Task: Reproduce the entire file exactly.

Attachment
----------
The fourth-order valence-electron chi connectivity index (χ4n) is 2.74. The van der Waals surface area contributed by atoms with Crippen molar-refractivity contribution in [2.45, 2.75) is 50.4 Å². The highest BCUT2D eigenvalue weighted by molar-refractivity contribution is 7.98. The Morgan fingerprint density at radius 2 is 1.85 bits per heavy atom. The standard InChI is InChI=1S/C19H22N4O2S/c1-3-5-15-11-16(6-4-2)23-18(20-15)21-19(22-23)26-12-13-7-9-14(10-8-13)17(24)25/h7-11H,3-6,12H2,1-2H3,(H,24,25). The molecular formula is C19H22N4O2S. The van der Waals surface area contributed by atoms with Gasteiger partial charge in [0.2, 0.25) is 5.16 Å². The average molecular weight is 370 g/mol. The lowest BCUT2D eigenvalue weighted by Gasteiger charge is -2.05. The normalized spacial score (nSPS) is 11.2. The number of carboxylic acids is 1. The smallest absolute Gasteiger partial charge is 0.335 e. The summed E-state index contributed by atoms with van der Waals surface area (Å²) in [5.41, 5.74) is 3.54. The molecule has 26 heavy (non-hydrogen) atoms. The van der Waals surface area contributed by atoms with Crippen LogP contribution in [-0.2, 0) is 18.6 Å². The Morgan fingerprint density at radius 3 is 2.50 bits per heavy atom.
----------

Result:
The fourth-order valence-electron chi connectivity index (χ4n) is 2.74. The van der Waals surface area contributed by atoms with Crippen molar-refractivity contribution in [2.45, 2.75) is 50.4 Å². The highest BCUT2D eigenvalue weighted by molar-refractivity contribution is 7.98. The Morgan fingerprint density at radius 2 is 1.85 bits per heavy atom. The standard InChI is InChI=1S/C19H22N4O2S/c1-3-5-15-11-16(6-4-2)23-18(20-15)21-19(22-23)26-12-13-7-9-14(10-8-13)17(24)25/h7-11H,3-6,12H2,1-2H3,(H,24,25). The molecular formula is C19H22N4O2S. The van der Waals surface area contributed by atoms with Gasteiger partial charge in [0.2, 0.25) is 5.16 Å². The average molecular weight is 370 g/mol. The lowest BCUT2D eigenvalue weighted by Gasteiger charge is -2.05. The normalized spacial score (nSPS) is 11.2. The number of carboxylic acids is 1. The smallest absolute Gasteiger partial charge is 0.335 e. The summed E-state index contributed by atoms with van der Waals surface area (Å²) in [5.41, 5.74) is 3.54. The molecule has 26 heavy (non-hydrogen) atoms. The van der Waals surface area contributed by atoms with Crippen LogP contribution in [-0.2, 0) is 18.6 Å². The Morgan fingerprint density at radius 3 is 2.50 bits per heavy atom.